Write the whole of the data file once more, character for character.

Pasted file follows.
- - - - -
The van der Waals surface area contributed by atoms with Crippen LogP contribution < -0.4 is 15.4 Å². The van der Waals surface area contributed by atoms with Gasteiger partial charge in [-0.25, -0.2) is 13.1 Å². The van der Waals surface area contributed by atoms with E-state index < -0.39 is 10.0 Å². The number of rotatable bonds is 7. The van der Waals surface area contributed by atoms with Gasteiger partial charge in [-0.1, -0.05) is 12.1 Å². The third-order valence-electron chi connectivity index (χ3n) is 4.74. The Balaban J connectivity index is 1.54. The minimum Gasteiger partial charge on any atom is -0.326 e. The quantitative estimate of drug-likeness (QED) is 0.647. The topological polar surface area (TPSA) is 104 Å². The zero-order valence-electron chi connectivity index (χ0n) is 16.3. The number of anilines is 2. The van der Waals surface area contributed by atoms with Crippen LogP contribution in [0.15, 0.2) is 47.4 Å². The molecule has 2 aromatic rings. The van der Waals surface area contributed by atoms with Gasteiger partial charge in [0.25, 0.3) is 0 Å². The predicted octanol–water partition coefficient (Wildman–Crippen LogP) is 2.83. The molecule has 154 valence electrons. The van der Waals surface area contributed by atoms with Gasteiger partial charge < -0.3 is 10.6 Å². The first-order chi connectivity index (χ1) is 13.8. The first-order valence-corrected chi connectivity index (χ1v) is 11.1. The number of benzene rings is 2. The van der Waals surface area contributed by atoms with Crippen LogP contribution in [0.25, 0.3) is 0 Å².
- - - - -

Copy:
The van der Waals surface area contributed by atoms with Crippen LogP contribution < -0.4 is 15.4 Å². The van der Waals surface area contributed by atoms with Gasteiger partial charge in [-0.25, -0.2) is 13.1 Å². The van der Waals surface area contributed by atoms with E-state index < -0.39 is 10.0 Å². The number of rotatable bonds is 7. The van der Waals surface area contributed by atoms with Gasteiger partial charge in [-0.1, -0.05) is 12.1 Å². The third-order valence-electron chi connectivity index (χ3n) is 4.74. The Balaban J connectivity index is 1.54. The minimum Gasteiger partial charge on any atom is -0.326 e. The quantitative estimate of drug-likeness (QED) is 0.647. The topological polar surface area (TPSA) is 104 Å². The zero-order valence-electron chi connectivity index (χ0n) is 16.3. The number of anilines is 2. The van der Waals surface area contributed by atoms with Crippen LogP contribution in [0.15, 0.2) is 47.4 Å². The molecule has 2 aromatic rings. The van der Waals surface area contributed by atoms with Gasteiger partial charge in [0.25, 0.3) is 0 Å². The predicted octanol–water partition coefficient (Wildman–Crippen LogP) is 2.83. The molecule has 154 valence electrons. The van der Waals surface area contributed by atoms with Gasteiger partial charge < -0.3 is 10.6 Å². The first-order chi connectivity index (χ1) is 13.8. The first-order valence-corrected chi connectivity index (χ1v) is 11.1. The number of benzene rings is 2. The van der Waals surface area contributed by atoms with Crippen LogP contribution in [0.25, 0.3) is 0 Å².